The history of the Native American metal band Winterhawk




The history of the Native American metal band Winterhawk

By Brad Sanders October 25, 2021

Alfonso Kolb was only 18 when he first met Nik Alexander. It was 1978, and Kolb was an aspiring drummer whose only real experience playing with other musicians was in his local “ground floor band” on the Rincon Indian Reservation in San Diego County. . At the request of his brother, Kolb traveled to Escondido to audition a guy who was looking for Native American drummers. This guy turned out to be Alexander, a Cree activist and musician who led a new all-Native rock band called Winterhawk. “There weren’t a lot of Native American rock drummers,” Kolb recalled dryly. He got the job.

“I had just dropped out of my last year of high school, and my parents weren’t too happy with it,” Kolb recalls. “But I said, ‘I’m going to find something, I’m going to bounce back.’ I hadn’t realized the decision I’d just made to drop out of high school, but coincidentally, meeting Nik and joining Winterhawk took me on a whole new adventure.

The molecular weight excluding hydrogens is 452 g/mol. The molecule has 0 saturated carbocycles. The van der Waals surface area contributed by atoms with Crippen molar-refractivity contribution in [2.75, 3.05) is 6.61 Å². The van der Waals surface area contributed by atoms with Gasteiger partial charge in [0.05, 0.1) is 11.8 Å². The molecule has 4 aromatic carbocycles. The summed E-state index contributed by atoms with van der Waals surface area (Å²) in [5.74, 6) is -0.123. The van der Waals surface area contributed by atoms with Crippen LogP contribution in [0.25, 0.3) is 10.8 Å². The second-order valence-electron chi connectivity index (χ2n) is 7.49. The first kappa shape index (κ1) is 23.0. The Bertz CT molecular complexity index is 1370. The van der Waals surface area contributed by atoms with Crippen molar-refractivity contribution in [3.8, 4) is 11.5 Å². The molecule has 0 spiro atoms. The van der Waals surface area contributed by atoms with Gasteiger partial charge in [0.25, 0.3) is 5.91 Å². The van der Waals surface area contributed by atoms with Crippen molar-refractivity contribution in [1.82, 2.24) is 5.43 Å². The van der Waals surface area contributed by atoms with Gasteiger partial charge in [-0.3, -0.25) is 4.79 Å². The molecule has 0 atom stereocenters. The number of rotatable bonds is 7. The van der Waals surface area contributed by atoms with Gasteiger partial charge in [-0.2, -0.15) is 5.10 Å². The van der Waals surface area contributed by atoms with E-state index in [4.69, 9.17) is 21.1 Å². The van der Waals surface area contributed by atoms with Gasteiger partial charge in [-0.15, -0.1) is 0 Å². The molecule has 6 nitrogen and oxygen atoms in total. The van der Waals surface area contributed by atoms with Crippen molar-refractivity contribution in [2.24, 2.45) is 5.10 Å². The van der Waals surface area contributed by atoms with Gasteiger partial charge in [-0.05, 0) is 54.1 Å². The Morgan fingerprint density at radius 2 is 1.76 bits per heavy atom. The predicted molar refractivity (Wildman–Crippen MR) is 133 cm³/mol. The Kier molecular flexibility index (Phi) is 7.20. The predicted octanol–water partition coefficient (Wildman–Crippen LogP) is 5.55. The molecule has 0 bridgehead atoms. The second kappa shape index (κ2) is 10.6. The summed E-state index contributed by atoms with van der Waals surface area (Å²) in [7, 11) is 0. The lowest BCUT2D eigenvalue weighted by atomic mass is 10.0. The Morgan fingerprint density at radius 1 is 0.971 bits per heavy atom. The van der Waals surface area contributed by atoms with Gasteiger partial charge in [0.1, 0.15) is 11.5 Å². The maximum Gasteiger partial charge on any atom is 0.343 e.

With Alexander on lead guitar and vocals, Kolb behind the kit, Frank Diaz de Leon on bass, and Kolb’s cousin Frankie Joe on rhythm guitar, Winterhawk’s lineup fell into place. After about a month and a half of rehearsals in Escondido, Alexander one day showed up to the training space and told his band mates that they were going to Albuquerque to record a record with engineer John Wagner in his studio, Mother Earth. Visions of glory swirled through Kolb’s adolescent mind. “It was pretty much the highlight of my life at the time,” he says. “All I could think of was, literally, ‘Wow I’m going to be a rockstar, I’m going to be rich!'”